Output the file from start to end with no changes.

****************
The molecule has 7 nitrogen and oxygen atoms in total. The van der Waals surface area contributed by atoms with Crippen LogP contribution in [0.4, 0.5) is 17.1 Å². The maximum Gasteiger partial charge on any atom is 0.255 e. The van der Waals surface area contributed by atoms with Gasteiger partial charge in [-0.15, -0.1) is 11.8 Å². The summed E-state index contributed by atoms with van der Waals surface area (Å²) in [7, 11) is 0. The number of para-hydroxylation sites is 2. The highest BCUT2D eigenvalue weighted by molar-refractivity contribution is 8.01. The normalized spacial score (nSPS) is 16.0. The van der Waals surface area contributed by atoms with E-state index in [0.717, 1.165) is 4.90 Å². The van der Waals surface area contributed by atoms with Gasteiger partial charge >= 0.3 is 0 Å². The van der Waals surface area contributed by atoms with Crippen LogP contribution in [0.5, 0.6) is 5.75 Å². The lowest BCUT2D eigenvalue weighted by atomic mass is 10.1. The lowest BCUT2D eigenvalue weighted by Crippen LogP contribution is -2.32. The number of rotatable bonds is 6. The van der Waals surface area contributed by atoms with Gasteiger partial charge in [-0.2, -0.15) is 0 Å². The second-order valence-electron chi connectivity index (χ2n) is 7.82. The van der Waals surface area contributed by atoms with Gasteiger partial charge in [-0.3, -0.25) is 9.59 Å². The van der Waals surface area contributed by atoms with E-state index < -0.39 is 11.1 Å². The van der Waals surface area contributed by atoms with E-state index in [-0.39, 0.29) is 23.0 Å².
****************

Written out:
The molecule has 7 nitrogen and oxygen atoms in total. The van der Waals surface area contributed by atoms with Crippen LogP contribution in [0.4, 0.5) is 17.1 Å². The maximum Gasteiger partial charge on any atom is 0.255 e. The van der Waals surface area contributed by atoms with Gasteiger partial charge in [-0.15, -0.1) is 11.8 Å². The summed E-state index contributed by atoms with van der Waals surface area (Å²) in [7, 11) is 0. The number of para-hydroxylation sites is 2. The highest BCUT2D eigenvalue weighted by molar-refractivity contribution is 8.01. The normalized spacial score (nSPS) is 16.0. The van der Waals surface area contributed by atoms with E-state index in [0.717, 1.165) is 4.90 Å². The van der Waals surface area contributed by atoms with Gasteiger partial charge >= 0.3 is 0 Å². The van der Waals surface area contributed by atoms with Crippen LogP contribution in [0.5, 0.6) is 5.75 Å². The lowest BCUT2D eigenvalue weighted by atomic mass is 10.1. The lowest BCUT2D eigenvalue weighted by Crippen LogP contribution is -2.32. The number of rotatable bonds is 6. The van der Waals surface area contributed by atoms with Gasteiger partial charge in [-0.2, -0.15) is 0 Å². The second-order valence-electron chi connectivity index (χ2n) is 7.82. The van der Waals surface area contributed by atoms with Gasteiger partial charge in [-0.3, -0.25) is 9.59 Å². The van der Waals surface area contributed by atoms with E-state index < -0.39 is 11.1 Å². The van der Waals surface area contributed by atoms with E-state index in [-0.39, 0.29) is 23.0 Å².